The 2021 tax filing season is officially underway with the IRS accepting and processing 2020 tax year returns until April 15, 2021.
The pandemic disrupted so much, journalists may be wondering what changed when it comes to taxes.
We reached out to tax lawyer Kelly Phillips Erb, team lead, insights & commentary at Bloomberg Industry Group, to learn what both salaried and freelance journalists need to know about filing, deductions and reimbursements.
Disclaimer: The information provided in this Q&A is not intended as legal advice and is for general informational purposes only. Please reach out to a finance professional with specific questions.
As businesses adapted to working remotely during the pandemic, what are the top considerations for newsroom journalists when filing their 2020 taxes?
Phillips Erb: One popular misconception is that the pandemic has somehow changed the rules for home offices. That’s not true. As a result of the Tax Cuts and Jobs Act of 2017, employees may not claim the home office deduction for the tax years 2018 through 2025: There is no pandemic exception.
But some pandemic-related tax breaks are worth a look for taxpayers. Notably, the CARES Act waives the 10% early withdrawal penalty on distributions from retirement accounts — up to $100,000 — if those withdrawals are pandemic-related. The CARES Act also waives the RMD rules for certain defined contribution plans and IRAs during 2020 (but not for pensions). The takeaway? Keep an eye out on those Forms 1099-R and make annotations if necessary.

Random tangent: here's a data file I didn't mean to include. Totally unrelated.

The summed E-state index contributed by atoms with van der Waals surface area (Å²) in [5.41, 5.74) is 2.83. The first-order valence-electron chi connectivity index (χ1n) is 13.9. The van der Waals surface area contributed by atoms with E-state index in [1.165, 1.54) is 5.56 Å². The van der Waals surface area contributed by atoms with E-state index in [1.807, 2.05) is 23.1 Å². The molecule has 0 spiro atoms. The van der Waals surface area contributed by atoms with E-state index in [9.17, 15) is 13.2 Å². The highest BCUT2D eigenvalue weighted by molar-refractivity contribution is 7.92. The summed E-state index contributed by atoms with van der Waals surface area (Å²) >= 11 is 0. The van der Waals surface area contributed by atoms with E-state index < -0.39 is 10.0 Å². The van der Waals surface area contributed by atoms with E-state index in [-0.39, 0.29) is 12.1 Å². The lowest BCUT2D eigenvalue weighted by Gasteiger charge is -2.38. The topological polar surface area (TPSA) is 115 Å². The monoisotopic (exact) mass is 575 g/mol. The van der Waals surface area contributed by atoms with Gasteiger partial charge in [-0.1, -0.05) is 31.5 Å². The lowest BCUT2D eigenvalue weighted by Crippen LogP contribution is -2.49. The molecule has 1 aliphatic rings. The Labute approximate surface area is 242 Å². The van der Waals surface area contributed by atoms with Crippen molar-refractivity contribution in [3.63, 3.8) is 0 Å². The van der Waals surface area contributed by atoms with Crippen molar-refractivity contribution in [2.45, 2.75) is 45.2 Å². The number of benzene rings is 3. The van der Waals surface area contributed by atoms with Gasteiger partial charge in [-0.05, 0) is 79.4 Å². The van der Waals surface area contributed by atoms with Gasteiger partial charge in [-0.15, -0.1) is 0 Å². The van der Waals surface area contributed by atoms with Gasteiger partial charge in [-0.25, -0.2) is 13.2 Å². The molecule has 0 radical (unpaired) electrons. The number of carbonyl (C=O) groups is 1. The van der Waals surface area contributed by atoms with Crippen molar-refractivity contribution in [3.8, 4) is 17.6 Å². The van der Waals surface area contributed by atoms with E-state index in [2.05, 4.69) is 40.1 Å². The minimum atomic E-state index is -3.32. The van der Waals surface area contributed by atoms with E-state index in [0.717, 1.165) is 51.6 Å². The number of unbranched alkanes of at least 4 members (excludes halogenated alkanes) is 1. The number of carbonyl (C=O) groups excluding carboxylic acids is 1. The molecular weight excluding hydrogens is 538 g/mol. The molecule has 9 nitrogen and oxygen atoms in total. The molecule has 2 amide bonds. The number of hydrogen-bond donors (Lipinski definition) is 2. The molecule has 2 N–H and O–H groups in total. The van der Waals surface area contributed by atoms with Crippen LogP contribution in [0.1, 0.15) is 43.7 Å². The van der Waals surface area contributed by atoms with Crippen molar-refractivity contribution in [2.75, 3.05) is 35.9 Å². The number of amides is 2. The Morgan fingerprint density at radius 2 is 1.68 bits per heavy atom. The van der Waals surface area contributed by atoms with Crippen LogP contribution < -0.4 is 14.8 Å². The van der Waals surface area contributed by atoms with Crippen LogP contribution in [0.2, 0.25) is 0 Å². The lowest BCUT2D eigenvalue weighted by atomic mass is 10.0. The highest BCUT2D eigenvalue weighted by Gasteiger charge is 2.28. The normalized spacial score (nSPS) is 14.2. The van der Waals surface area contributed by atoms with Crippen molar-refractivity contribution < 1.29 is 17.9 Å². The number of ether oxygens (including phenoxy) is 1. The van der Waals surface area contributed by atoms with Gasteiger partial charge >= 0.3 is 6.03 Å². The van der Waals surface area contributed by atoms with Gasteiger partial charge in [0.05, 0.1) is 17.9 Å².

Taxpayers who made cash donations of up to $300 in 2020 may be eligible for a charitable deduction when they file in 2021. As part of the CARES Act, the deduction is available to taxpayers who choose to take the standard deduction rather than itemizing their deductions.
And don’t forget about those stimulus checks: If you didn’t receive the full amount — or if you’re entitled to more because of a change in your income — you can claim it as a credit on your 2020 tax return (look for “Recovery Rebate Credit”).
Because W2 employees cannot deduct home office equipment in their filings, how should they approach their employers about reimbursements if they haven’t already?
Phillips Erb: This is such a great question.
Many employers already offer reimbursements for cell phones, internet and other costs related to working from home. If you haven’t heard about reimbursements, it could be that you’ve just never needed to know before: Definitely ask about existing programs.
Other money-saving measures — like discounts through your employer — may also be available. If you don’t see what you’re looking for, just ask.
And if you’re missing out on some of your favorite things like your computer monitor or favorite chair — I know Bloomberg employees are partial to their keyboards — ask your employer if you can take them home rather than buy new. That can save you (and your employer) money.
If your employer doesn’t offer cost-effective options for working from home, consider asking them to implement a program. I know it feels bold, but an employer may not have thought about it being an issue and may be open to making changes: Most would find that to be a lot more efficient and economical than finding a replacement for you.
What types of deductions should freelance journalists — or other 1099 workers — include when filing their taxes?
Phillips Erb: Under tax law, for an expense related to your business to be deductible, it needs to be both ordinary and necessary. An ordinary expense is one that is common and accepted in your industry. A necessary expense is one that is helpful and appropriate for your trade or business.